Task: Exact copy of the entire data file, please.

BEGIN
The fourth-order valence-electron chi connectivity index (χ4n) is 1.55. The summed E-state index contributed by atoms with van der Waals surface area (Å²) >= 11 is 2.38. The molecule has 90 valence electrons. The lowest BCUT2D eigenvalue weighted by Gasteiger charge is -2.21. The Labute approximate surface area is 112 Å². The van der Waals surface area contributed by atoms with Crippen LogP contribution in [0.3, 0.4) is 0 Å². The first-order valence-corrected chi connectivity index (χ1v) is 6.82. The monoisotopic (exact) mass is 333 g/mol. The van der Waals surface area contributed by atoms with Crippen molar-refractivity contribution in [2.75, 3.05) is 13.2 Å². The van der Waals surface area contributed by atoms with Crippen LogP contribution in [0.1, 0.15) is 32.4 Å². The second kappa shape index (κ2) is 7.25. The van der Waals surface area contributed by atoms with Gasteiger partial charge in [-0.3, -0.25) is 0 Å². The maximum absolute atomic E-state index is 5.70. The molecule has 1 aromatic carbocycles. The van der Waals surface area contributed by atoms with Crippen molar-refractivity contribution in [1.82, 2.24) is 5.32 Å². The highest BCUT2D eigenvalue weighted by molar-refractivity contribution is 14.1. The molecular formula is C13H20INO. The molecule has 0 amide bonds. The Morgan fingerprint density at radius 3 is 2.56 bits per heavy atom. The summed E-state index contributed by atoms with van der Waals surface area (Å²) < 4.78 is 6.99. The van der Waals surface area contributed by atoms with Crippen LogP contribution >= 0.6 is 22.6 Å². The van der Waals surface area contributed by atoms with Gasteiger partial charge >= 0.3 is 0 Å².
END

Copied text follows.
The fourth-order valence-electron chi connectivity index (χ4n) is 1.55. The summed E-state index contributed by atoms with van der Waals surface area (Å²) >= 11 is 2.38. The molecule has 90 valence electrons. The lowest BCUT2D eigenvalue weighted by Gasteiger charge is -2.21. The Labute approximate surface area is 112 Å². The van der Waals surface area contributed by atoms with Crippen LogP contribution in [0.3, 0.4) is 0 Å². The first-order valence-corrected chi connectivity index (χ1v) is 6.82. The monoisotopic (exact) mass is 333 g/mol. The van der Waals surface area contributed by atoms with Crippen molar-refractivity contribution in [2.75, 3.05) is 13.2 Å². The van der Waals surface area contributed by atoms with Crippen LogP contribution in [0.1, 0.15) is 32.4 Å². The second kappa shape index (κ2) is 7.25. The van der Waals surface area contributed by atoms with Gasteiger partial charge in [-0.3, -0.25) is 0 Å². The maximum absolute atomic E-state index is 5.70. The molecule has 1 aromatic carbocycles. The van der Waals surface area contributed by atoms with Crippen molar-refractivity contribution in [1.82, 2.24) is 5.32 Å². The highest BCUT2D eigenvalue weighted by molar-refractivity contribution is 14.1. The molecular formula is C13H20INO. The molecule has 0 amide bonds. The Morgan fingerprint density at radius 3 is 2.56 bits per heavy atom. The summed E-state index contributed by atoms with van der Waals surface area (Å²) < 4.78 is 6.99. The van der Waals surface area contributed by atoms with Crippen LogP contribution >= 0.6 is 22.6 Å². The van der Waals surface area contributed by atoms with Gasteiger partial charge >= 0.3 is 0 Å².